A Final Thought: My How Time Flies


By Mitch Allen

Everyone I know is saying the same thing: “How can it be November already?” I sure feel that way. It’s almost Thanksgiving and I just finished cleaning up the mess from my Fourth of July party. And somehow I go to bed on Monday night and wake up Thursday morning.

It’s easy enough to say time passes faster as we age, but that can’t be it. That would suggest a linear increase. What I’m feeling is an exponential increase.

Something’s up.

It could be someone has simply sped up the clocks—easy enough to do now that all our electronic devices are synced to the Atomic Clock. If some super villain bent on world domination messed with that single clock, all others would instantly follow suit.

But that wouldn’t change the physical world. Soon enough the sun would set at 11 o’clock in the morning and we’d have snow in July.

No, it’s not just the clocks. The earth’s rotation must be going faster, too, along with our orbit around the sun. That’s likely, given physicists have known for years that the universe is expanding at an expanding rate, meaning with each passing minute we are hurtling faster and faster through the universe. That invariably affects time.

I’m sure if Einstein were alive today he could explain it. Rouse him from his grave and he’d sit up, rub his eyes, look around, then ask the same question we’re all asking: “What is TikTok?”

I’d like to suggest a different reason for the sudden increase in the speed of time, one related more to psychology than to physics. I call it The Theory of Anticipation, which states that time goes faster when we are involved in our routines, and slower when we are involved in new experiences.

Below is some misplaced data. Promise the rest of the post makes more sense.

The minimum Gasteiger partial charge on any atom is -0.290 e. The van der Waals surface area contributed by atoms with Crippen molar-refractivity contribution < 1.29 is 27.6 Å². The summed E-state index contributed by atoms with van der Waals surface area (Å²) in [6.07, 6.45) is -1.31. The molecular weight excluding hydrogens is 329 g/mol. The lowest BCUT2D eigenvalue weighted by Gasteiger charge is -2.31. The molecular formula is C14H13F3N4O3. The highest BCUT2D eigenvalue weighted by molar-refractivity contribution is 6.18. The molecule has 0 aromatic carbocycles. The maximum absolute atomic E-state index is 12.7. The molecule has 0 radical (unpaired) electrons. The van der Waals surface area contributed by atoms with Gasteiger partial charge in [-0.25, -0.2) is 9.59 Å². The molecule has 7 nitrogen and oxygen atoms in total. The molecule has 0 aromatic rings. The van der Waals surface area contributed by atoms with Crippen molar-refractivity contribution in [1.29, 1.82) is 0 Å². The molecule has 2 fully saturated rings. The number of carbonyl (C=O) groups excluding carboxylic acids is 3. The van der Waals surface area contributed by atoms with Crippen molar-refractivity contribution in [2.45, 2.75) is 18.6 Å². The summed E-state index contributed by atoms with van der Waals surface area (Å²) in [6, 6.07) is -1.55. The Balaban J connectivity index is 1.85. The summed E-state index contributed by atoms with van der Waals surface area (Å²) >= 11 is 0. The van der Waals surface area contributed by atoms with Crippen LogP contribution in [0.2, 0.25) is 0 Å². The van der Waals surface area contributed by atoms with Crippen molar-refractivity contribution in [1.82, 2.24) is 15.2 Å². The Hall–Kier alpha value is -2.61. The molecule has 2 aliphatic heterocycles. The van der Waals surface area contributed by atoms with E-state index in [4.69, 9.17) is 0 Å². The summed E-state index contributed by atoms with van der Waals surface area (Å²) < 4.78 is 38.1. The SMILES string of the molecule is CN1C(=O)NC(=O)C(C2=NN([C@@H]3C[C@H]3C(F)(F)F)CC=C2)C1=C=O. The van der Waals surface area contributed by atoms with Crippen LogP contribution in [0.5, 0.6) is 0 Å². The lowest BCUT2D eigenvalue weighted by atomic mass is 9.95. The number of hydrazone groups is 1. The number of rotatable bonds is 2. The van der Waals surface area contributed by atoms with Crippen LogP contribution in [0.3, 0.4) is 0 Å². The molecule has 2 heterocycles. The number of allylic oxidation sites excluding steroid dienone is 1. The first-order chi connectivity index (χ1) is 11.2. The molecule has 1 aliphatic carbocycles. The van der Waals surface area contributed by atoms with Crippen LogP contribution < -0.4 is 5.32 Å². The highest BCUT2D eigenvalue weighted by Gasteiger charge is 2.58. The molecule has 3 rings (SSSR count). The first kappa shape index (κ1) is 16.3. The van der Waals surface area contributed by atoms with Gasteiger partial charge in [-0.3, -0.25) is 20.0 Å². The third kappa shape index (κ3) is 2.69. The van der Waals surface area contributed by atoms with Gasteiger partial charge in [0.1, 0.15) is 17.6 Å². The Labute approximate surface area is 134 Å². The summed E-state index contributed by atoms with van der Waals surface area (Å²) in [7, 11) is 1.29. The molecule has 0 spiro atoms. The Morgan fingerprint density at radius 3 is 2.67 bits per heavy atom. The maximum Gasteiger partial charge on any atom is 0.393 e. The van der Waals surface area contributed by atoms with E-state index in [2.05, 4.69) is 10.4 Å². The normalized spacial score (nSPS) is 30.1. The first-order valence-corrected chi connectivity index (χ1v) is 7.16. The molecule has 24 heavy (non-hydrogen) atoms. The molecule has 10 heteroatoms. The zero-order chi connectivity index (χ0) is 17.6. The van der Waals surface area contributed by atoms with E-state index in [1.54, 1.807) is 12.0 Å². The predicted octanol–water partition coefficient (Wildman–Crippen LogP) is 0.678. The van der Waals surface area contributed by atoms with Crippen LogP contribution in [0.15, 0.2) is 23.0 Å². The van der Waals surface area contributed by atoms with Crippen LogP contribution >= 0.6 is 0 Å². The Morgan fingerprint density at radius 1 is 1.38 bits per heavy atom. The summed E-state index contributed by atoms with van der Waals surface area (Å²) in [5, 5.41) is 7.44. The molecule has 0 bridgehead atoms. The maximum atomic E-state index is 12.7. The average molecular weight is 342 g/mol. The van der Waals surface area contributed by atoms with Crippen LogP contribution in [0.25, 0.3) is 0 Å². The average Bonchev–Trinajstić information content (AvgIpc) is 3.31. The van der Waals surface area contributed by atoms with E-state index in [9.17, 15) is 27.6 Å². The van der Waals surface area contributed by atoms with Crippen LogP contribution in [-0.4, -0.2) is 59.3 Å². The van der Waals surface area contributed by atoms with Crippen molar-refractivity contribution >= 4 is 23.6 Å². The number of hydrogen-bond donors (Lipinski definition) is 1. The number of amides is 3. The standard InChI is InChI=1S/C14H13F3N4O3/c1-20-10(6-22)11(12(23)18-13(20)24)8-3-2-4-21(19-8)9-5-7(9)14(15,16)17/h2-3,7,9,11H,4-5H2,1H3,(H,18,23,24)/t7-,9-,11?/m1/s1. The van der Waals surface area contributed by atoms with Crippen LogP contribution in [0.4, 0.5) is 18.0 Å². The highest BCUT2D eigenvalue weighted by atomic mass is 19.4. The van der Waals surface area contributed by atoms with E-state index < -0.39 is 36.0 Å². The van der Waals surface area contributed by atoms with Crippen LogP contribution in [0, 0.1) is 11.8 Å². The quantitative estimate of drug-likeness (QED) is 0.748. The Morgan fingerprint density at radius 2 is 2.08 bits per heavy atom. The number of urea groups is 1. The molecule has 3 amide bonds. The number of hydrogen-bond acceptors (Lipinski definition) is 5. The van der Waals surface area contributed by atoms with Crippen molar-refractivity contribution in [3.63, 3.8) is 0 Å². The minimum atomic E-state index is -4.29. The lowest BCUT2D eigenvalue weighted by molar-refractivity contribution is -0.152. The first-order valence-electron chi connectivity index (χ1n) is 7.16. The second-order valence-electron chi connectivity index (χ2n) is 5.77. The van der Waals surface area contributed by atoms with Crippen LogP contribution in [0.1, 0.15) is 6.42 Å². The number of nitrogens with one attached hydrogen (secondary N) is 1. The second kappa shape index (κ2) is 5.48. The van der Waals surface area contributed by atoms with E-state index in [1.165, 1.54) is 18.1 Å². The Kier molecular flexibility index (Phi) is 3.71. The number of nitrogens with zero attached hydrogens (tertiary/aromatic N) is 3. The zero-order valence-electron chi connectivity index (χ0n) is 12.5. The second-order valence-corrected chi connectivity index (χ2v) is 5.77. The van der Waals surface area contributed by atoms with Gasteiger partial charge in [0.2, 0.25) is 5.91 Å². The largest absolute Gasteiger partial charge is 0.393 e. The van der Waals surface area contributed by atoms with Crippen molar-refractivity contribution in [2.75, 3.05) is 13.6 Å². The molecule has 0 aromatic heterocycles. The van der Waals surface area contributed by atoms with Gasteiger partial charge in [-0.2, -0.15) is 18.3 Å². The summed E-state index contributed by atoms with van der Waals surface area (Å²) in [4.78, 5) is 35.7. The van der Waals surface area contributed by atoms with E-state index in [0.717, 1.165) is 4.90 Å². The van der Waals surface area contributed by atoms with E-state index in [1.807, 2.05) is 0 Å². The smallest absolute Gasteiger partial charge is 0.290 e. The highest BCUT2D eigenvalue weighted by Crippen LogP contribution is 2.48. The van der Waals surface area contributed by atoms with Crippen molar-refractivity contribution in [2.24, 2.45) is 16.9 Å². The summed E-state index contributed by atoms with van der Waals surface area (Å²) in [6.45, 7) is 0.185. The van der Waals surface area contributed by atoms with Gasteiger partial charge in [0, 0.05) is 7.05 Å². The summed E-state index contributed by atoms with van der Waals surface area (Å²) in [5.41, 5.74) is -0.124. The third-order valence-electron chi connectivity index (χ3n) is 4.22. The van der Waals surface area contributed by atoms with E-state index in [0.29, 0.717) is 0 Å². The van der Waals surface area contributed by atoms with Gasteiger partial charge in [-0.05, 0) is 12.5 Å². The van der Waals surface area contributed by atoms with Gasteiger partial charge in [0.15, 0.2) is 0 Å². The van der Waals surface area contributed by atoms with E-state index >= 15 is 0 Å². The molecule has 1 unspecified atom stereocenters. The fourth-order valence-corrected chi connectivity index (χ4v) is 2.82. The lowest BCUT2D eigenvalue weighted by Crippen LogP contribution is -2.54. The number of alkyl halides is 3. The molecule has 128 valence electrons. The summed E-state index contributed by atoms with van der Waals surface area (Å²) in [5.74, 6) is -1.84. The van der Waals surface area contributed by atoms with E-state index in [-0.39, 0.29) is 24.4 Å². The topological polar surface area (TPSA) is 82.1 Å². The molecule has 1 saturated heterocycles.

For example, when you’re taking a long road trip to a destination you’ve never been to before, it seems to take forever to get there compared to the return trip. That’s because on the return trip, we’ve seen it all before, but on the initial drive everything is new. We don’t know what’s around each bend in the road, let alone what our destination holds for us. In other words, we are in a state of constant anticipation.

So, if you want to slow down time, simply step out of your routine. I’m certain if you try shopping at a new grocery store instead of the one where you already know where everything is, you’ll come away saying, “Wow, that took forever.”

And if you and a friend go for long hike on a new trail in the MetroParks instead of your usual one, at the end of the journey you’ll say, “Man, I didn’t think we’d ever get back to the car.”

As we age, especially during a pandemic, it becomes easier to get stuck in a routine. We’ve seen it all before, and any new experiences can create unwanted anxiety. We find ourselves shopping at the same stores, eating at the same restaurants, talking to the same people, and Heaven forbid if we aren’t plopped on the sofa at 7:30 p.m. in time to watch Jeopardy! The only remaining anticipation in our lives is wondering who the Jeopardy! host is going to be this time.

I can’t imagine what life is like for octogenarians. The clock hands must be turning so fast the breeze tickles their ear hair. This may explain why my 85-year-old father-in-law is obsessed with postal delivery: “Has the mail come yet? Has the mail cone yet?” To a young person, the mail arrives once a day. But to a senior, time is going so fast the mail comes continuously, like those letters from Hogwarts flying through the mail slot of Harry’ Potter’s uncle’s front door. You really have to stay on top of it.

Finally, I recently had the revelation that my grandsons see hippies in the same way I see flappers. To a 10-year-old today, hippies lived 50 years ago, and to my 10-year-old self in 1972, flappers lived 50 years ago. How can this be? The 1920s were the “olden days” when everyone lived in black and white, listened to songs like “Rhapsody in Blue” and “Ol’ Man River,” and used strange idioms like, “the bee’s knees” and “the cat’s pajamas.” Whereas the 1970s were just the other day, when kids listened to rock ’n’ roll and watched Scooby Doo, the same things my grandsons do today.

Ooo, gotta go. The mail is here.


Categories: Smart Living